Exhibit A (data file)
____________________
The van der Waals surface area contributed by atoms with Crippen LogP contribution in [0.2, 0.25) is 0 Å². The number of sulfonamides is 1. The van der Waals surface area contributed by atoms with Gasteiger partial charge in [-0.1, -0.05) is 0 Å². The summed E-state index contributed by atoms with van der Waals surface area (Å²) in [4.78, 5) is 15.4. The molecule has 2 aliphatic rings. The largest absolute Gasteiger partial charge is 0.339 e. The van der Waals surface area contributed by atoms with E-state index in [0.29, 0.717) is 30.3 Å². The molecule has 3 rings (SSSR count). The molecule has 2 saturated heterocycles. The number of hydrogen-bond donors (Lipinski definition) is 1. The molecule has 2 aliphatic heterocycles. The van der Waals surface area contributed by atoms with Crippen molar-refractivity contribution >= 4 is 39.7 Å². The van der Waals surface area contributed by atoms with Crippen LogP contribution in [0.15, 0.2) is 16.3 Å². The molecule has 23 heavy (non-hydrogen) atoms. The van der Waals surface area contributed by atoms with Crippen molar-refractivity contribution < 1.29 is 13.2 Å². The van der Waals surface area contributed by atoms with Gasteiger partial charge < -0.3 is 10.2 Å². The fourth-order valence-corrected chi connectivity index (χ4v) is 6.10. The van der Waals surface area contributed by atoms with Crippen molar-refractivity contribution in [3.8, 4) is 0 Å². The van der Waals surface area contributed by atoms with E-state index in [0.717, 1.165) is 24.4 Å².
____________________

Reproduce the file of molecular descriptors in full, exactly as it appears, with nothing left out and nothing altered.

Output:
The van der Waals surface area contributed by atoms with Crippen LogP contribution in [0.2, 0.25) is 0 Å². The number of sulfonamides is 1. The van der Waals surface area contributed by atoms with Gasteiger partial charge in [-0.1, -0.05) is 0 Å². The summed E-state index contributed by atoms with van der Waals surface area (Å²) in [4.78, 5) is 15.4. The molecule has 2 aliphatic rings. The largest absolute Gasteiger partial charge is 0.339 e. The van der Waals surface area contributed by atoms with E-state index in [0.29, 0.717) is 30.3 Å². The molecule has 3 rings (SSSR count). The molecule has 2 saturated heterocycles. The number of hydrogen-bond donors (Lipinski definition) is 1. The molecule has 2 aliphatic heterocycles. The van der Waals surface area contributed by atoms with Crippen molar-refractivity contribution >= 4 is 39.7 Å². The van der Waals surface area contributed by atoms with Crippen LogP contribution in [0.15, 0.2) is 16.3 Å². The molecule has 23 heavy (non-hydrogen) atoms. The van der Waals surface area contributed by atoms with Crippen molar-refractivity contribution < 1.29 is 13.2 Å². The van der Waals surface area contributed by atoms with Gasteiger partial charge < -0.3 is 10.2 Å². The fourth-order valence-corrected chi connectivity index (χ4v) is 6.10. The van der Waals surface area contributed by atoms with Crippen molar-refractivity contribution in [3.8, 4) is 0 Å². The van der Waals surface area contributed by atoms with E-state index in [0.717, 1.165) is 24.4 Å².